Proposal: Speculative Science

Really, all the existing example questions could go into an existing science stack exchange or into world building, for example:

  • What would happen to human colour perception if we could see in near- ultraviolet? Probably okay for world building (in the sense of "what would such a world look like?"). Partly a philosophical problem.
  • What if light traveled slower than sound through air? Either people on the physics stack exchange could tell you it's bullshit, or in the context of magic or whatever, it could fit on world building.
  • What would happen if a rogue body passed to near our solar system, disrupting it, sending the Earth and Sun in different directions? Concerning the movements of the bodies, physics stack exchange. For the impacts of reduced sunlight on Earth, biology if you put it right. When you want speculative stuff which goes beyond science, world building.

Please give reasons why this is not a good solution and why this new stack exchange should exist and mostly, example questions which do not fit onto any of the existing stack exchange sites.

share

As James Jenkins pointed out in his answer, http://discuss.area51.stackexchange.com/q/22863/116910 clearly established that What-If questions are not, in general, what Worldbuilding Stack Exchange wants. As a moderator there, I cannot emphasize this enough. I'd recommend looking through the following meta discussions (and links therein):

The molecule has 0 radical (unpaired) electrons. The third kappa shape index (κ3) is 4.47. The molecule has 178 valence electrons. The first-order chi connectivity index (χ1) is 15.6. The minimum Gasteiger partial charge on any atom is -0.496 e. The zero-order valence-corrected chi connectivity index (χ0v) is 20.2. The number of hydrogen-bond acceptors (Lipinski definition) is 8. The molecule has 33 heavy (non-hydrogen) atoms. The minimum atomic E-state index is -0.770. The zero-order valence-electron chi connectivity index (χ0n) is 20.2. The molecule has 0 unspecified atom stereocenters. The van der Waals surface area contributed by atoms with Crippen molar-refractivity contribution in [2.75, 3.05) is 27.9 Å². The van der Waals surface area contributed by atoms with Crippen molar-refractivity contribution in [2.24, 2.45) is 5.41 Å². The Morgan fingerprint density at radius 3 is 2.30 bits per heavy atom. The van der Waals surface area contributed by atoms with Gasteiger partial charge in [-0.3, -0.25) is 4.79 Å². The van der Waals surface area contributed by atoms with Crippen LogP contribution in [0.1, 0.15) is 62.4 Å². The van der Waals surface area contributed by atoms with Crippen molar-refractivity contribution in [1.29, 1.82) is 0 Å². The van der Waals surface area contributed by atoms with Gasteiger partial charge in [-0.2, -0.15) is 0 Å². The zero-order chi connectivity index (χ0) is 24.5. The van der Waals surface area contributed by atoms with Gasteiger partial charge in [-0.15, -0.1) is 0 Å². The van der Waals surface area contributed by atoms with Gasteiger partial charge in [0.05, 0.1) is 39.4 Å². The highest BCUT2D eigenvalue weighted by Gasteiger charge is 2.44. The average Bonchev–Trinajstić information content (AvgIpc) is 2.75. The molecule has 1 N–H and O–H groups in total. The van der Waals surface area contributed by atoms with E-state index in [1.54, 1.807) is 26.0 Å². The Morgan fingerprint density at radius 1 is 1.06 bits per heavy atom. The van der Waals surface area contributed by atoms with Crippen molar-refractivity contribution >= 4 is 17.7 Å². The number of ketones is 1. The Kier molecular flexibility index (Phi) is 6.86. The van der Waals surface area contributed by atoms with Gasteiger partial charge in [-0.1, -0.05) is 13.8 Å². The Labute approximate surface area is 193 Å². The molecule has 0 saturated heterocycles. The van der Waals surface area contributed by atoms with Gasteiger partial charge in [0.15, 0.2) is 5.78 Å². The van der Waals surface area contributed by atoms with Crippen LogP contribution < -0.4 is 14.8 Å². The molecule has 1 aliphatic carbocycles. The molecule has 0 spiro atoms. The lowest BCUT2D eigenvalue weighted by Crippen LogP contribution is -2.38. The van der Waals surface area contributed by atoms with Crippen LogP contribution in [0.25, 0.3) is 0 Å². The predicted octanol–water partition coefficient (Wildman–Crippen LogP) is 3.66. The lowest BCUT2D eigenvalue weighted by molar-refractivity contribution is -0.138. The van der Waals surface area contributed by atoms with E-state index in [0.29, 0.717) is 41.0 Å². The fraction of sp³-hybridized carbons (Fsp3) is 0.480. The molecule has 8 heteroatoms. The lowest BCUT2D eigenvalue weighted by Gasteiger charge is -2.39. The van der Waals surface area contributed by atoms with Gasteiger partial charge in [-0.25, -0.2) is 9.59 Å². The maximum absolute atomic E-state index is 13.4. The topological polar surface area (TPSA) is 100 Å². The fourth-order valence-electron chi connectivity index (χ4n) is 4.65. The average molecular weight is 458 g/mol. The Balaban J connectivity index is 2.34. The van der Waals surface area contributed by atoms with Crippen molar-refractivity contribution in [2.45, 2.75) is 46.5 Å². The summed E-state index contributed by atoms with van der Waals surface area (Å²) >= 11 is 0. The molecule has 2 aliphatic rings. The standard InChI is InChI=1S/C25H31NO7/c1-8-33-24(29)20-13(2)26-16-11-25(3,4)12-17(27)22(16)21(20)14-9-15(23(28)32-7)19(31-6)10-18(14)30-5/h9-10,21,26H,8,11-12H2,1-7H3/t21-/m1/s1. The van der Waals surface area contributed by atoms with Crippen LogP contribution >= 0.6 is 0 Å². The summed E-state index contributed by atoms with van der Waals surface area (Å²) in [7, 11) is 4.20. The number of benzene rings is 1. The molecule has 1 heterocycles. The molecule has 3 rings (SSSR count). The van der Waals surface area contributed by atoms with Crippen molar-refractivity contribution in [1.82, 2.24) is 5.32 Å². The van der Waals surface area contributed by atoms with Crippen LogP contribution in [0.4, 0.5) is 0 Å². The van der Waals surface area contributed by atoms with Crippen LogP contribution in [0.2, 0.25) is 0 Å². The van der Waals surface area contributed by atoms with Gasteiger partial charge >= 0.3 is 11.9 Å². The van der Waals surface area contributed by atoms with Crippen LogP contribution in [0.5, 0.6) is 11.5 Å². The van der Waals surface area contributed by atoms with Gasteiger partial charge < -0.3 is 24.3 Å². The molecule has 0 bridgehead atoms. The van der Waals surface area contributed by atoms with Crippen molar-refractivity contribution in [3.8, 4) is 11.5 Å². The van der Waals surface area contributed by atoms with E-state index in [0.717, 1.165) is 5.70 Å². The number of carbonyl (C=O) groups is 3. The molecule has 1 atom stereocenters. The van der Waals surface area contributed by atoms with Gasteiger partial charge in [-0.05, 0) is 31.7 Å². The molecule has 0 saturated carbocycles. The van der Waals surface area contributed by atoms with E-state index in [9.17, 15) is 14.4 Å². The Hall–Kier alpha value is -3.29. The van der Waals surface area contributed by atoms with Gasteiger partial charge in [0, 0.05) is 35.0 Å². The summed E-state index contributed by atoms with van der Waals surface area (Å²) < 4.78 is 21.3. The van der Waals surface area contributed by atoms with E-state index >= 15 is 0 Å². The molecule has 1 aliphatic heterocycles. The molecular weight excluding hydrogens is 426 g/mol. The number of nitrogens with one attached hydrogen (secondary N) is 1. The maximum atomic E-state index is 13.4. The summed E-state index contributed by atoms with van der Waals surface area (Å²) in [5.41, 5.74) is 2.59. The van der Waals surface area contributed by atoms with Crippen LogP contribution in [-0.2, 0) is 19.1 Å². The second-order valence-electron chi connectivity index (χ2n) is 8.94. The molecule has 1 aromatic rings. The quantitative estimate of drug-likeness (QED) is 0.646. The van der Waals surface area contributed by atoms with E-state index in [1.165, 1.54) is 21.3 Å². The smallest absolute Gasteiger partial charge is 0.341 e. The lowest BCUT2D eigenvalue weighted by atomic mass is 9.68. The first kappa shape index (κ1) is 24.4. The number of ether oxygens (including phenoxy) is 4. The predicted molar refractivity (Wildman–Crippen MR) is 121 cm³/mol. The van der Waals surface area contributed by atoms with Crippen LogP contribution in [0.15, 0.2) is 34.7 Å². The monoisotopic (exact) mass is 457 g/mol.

We haven't specifically banned What-If questions - there's no custom close reason that we use, although once upon a time we threw around ones to combat related problems - but the consensus seems to be that these questions are off-topic for Worldbuilding, in the majority of cases.

Why? Well, the questions are often too broad. I don't have any statistics to back this up, but I'm guessing that we're one of the Stack Exchange sites with the broadest questions. It's different from Stack Overflow, say, where there's often only one, two or a few solutions to a problem. On Worldbuilding, we average over 4.5 answers per question. That doesn't mean that all of our questions are overly broad, but some are, and What-If questions often fall into this category.

This is something that worries me about Speculative Science, and what should have worried me about What if? Even on Worldbuilding, I typically manage to cite pretty good scientific sources on most of my answers to science-y questions, because they usually rely on the laws of science in our universe. If you ask, "Is this system of moons stable?", I can give you a good answer based on orbital resonances to figure out if the two orbits will destabilize one another (I know, the three-body problem is hard, but you can make some basic estimates in certain scenarios). I know papers to cite and mathematical expansions that can be directly applied.

But on a question that involves new laws of physics, what do I cite? What do I look to? Do I formulate totally new equations? There's a lot more speculating that has to be done, and it's crucial that answers are more like educated guesses. You must have answerers who really know what they're talking about, not just folks who can only take shots in the dark (and I know that though I pride myself on my science knowledge, I'm more in the latter group). I foresee that a community of experts is going to be needed here, potentially more than on any other Stack Exchange site. Will that happen? I don't know.